The government’s nicely timed announcement last week that it will proceed next year with its internet censorship scheme has not only drawn widespread ire in Australia but has continued to raise eyebrows overseas. The filter has been covered around the world from the BBC to news outlets in Poland, Pakistan and even China. Unfortunately, it’s not a good look — despite any nuances the policy might have — that we’re gaining a reputation as the Iran of the South Pacific.

This has culminated with no less an organisation than Reporters Without Borders, a global watchdog of press freedom, writing to the Prime Minister, urging him to abandon the scheme. Given that one normally encounters RWB in association with jailed reporters and post-coup news blackouts, this development should be alarming to anyone concerned with our image as an open democracy in the world.

The letter, signed by RWB Secretary-General Jean-François Julliard, spelled out the organisation’s disquiet with the broad criteria and uncertain goals of the censorship plan. In particular, they felt the lack of judicial oversight was a key problem:

Firstly, the decision to block access to an ‘inappropriate’ website would be taken not by a judge but by a government agency, the Australian Communications and Media Authority (ACMA). Such a procedure, without a court decision, does not satisfy the requirements of the rule of law. The ACMA classifies content secretly, compiling a website blacklist by means of unilateral and arbitrary administrative decision-making. Other procedures are being considered but none of them would involve a judge.

The letter also expresses concern at the vagueness of the filtering criteria, worrying that “subjects such as abortion, anorexia, Aborigines and legislation on the sale of marijuana would all risk being filtered, as would media reports on these subjects.” Julliard notes the inherent unreliability of filtering and cites the leaked ACMA blacklist of earlier in the year as an example of how legitimate material can find its way onto a blacklist.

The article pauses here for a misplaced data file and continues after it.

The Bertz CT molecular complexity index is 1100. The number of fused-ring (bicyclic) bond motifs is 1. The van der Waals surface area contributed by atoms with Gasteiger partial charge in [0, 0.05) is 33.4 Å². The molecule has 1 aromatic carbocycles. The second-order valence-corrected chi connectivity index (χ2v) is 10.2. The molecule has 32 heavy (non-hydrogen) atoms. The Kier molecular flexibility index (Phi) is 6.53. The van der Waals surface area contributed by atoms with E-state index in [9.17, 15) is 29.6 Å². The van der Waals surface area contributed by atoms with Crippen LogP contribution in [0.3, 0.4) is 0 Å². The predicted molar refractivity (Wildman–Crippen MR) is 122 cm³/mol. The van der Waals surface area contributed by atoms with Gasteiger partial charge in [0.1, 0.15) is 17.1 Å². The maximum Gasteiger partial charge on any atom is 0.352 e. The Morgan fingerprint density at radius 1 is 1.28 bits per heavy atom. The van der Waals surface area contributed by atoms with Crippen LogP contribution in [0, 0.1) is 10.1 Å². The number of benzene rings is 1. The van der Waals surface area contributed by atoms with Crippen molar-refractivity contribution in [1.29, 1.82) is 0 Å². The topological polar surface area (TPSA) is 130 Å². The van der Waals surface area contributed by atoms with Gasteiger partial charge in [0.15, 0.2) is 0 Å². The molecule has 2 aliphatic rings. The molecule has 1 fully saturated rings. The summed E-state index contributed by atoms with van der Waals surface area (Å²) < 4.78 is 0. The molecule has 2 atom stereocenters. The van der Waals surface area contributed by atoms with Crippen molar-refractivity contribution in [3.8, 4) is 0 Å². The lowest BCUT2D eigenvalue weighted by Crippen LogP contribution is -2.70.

The minister’s earlier attempts to deflect criticism by implying filter opponents were all card-carrying members of the Child P-rnography Apologists League continue to backfire, with the letter noting that “a real national debate is needed on this subject but your communications minister, Stephen Conroy, made such a debate very difficult by branding his critics as supporters of child p-rnography. An opportunity was lost for stimulating a constructive exchange of ideas.”

The rest of the world is watching and worrying because of the precedent this sets. If a democracy such as Australia can implement a program such as this in full view of the electorate, where might be next? What hope remains for those countries that do not have our transparent system of government? Citizens of other countries can already sense that their own governments will gleefully point to Australia’s filter when proposing their own clampdown. While nobody would say that Stephen Conroy set out to be at the vanguard of a new wave of global censorship, the consternation this program is causing should demonstrate our esteem overseas and how easy it would be to damage.

Peter Fray

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